Article

Vairocana/Mahāvairocana

Klaus Pinte

in Buddhism

ISBN: 9780195393521
Published online September 2010 | | DOI: http://dx.doi.org/10.1093/obo/9780195393521-0094
Vairocana/Mahāvairocana

More Like This

Show all results sharing these subjects:

  • Buddhism
  • Tibetan Buddhism
  • Zen Buddhism

GO

Show Summary Details

Preview

As one of the aspects and later designation of Vairocana (var. Virocana/Verocana), or the Luminous One, Mahāvairocana is a very important figure in the Buddhism of East Asia, Tibet, Nepal, and Java. In the same way that the sun deity Mithra is the personification of ultimate truth in Manichaeism, Mahāvairocana, or the Great Illuminator, is the chief deity of Esoteric Buddhism, and is generally referred to as “Great Sun Tathāgata” (Jpn. Dainichi-nyorai 大日如来). In contrast to the emphasis on the teachings of the historical Buddha Śākyamuni in his physical body (Skt. nirmanakāya), Esoteric Buddhist theosophy places the timeless teachings of the Buddha in his cosmic or dharma body (Skt. dharmakāya, Jpn. hosshin 法身) at the center of its doctrinal universe. This “cosmic Buddha” is called Mahāvairocana and is beyond all conception of worldly duality, but its essence is within all phenomena (Skt. dharmas) as their Buddha-nature or “seed-to-enlightenment” (Skt. bodhicitta). Whereas Vairocana is the ultimate perspective realized through insight, Mahāvairocana is realized concretely in ritual practice. In Esoteric Buddhist soteriology, enlightenment means to realize that one’s own Buddha-nature is identical with Mahāvairocana, and can even be achieved in this lifetime while possessing a human body (Jpn. soku-shin jōbutsu 即身成仏). Thus, all other buddhas and bodhisattvas are various emanations or aspects of Mahāvairocana, who is depicted amidst them in both the Diamond World (Skt. vajradhātu, Jpn. kongōkai 金剛界) and Womb or Matrix World (Skt. garbhadhātu, Jpn. taizōkai 胎藏界) mandalas. In the Tantric systems of East Asia, Vairocana forms the center of the five buddhas (Skt. pañcabuddha, Jpn. gobutsu 五佛), while in Tibetan traditions he has largely been superseded by Akṣobhya. Alternate spellings include Vairocana = Piluchena = Birushana; Mahavairocana = Dari = Danichi.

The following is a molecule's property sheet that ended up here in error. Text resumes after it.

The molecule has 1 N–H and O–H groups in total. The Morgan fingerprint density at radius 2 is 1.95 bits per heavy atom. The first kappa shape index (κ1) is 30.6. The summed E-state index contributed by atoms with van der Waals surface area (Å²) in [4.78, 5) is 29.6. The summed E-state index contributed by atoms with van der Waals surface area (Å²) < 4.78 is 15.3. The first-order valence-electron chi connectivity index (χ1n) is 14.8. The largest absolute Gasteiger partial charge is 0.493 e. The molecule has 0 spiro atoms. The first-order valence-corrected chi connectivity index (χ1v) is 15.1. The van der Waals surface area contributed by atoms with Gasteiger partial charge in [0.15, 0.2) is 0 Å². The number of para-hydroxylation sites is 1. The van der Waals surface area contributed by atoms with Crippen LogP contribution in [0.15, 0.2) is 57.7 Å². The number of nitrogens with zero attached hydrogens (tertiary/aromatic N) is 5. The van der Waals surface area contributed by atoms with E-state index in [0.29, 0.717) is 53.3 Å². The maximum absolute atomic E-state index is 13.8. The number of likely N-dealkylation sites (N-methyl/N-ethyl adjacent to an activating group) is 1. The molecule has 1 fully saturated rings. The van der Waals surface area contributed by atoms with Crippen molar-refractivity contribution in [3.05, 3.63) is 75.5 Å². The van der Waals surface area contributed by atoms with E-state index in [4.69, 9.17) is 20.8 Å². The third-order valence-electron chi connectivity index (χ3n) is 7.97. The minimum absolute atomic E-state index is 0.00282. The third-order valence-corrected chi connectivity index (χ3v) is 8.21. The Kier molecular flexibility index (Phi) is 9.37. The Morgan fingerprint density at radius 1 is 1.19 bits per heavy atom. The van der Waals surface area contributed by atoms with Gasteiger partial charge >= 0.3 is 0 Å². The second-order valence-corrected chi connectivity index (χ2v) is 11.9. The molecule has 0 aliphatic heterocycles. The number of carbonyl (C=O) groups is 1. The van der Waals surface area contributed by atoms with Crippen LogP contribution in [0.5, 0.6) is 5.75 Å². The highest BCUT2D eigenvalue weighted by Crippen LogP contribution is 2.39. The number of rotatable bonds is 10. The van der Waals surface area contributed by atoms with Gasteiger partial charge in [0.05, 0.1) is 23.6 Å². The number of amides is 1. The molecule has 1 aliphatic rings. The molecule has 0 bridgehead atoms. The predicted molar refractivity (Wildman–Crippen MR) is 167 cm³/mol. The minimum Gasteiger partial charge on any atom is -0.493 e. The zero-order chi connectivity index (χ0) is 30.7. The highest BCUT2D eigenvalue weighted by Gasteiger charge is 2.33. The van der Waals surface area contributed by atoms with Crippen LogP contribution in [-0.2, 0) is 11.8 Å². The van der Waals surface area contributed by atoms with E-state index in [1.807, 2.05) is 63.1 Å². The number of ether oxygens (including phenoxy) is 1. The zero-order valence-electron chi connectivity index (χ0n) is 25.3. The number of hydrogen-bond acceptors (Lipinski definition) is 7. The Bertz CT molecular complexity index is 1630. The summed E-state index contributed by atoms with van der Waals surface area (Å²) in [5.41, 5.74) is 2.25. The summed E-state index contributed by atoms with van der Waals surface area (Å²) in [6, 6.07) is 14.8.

Article.  5158 words. 

Subjects: Buddhism ; Tibetan Buddhism ; Zen Buddhism

Full text: subscription required

How to subscribe Recommend to my Librarian

Buy this work at Oxford University Press »

Users without a subscription are not able to see the full content. Please, subscribe or login to access all content.